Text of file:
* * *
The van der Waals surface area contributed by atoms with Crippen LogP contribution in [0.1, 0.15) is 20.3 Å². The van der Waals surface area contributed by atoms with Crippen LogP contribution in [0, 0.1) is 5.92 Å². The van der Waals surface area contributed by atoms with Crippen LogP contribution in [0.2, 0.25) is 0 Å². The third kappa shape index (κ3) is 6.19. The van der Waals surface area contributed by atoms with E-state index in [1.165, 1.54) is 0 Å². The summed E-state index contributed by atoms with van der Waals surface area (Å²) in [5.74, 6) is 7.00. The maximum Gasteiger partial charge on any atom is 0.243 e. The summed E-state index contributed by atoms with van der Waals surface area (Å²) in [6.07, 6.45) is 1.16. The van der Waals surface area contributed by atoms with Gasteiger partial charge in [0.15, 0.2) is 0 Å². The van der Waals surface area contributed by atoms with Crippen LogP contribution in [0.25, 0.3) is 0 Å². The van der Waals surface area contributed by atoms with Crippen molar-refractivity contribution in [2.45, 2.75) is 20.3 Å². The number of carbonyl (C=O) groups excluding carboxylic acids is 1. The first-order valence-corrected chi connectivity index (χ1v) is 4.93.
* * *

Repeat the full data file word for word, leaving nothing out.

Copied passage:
The van der Waals surface area contributed by atoms with Crippen LogP contribution in [0.1, 0.15) is 20.3 Å². The van der Waals surface area contributed by atoms with Crippen LogP contribution in [0, 0.1) is 5.92 Å². The van der Waals surface area contributed by atoms with Crippen LogP contribution in [0.2, 0.25) is 0 Å². The third kappa shape index (κ3) is 6.19. The van der Waals surface area contributed by atoms with E-state index in [1.165, 1.54) is 0 Å². The summed E-state index contributed by atoms with van der Waals surface area (Å²) in [5.74, 6) is 7.00. The maximum Gasteiger partial charge on any atom is 0.243 e. The summed E-state index contributed by atoms with van der Waals surface area (Å²) in [6.07, 6.45) is 1.16. The van der Waals surface area contributed by atoms with Gasteiger partial charge in [0.15, 0.2) is 0 Å². The van der Waals surface area contributed by atoms with Crippen LogP contribution in [0.25, 0.3) is 0 Å². The van der Waals surface area contributed by atoms with Crippen molar-refractivity contribution in [2.45, 2.75) is 20.3 Å². The number of carbonyl (C=O) groups excluding carboxylic acids is 1. The first-order valence-corrected chi connectivity index (χ1v) is 4.93.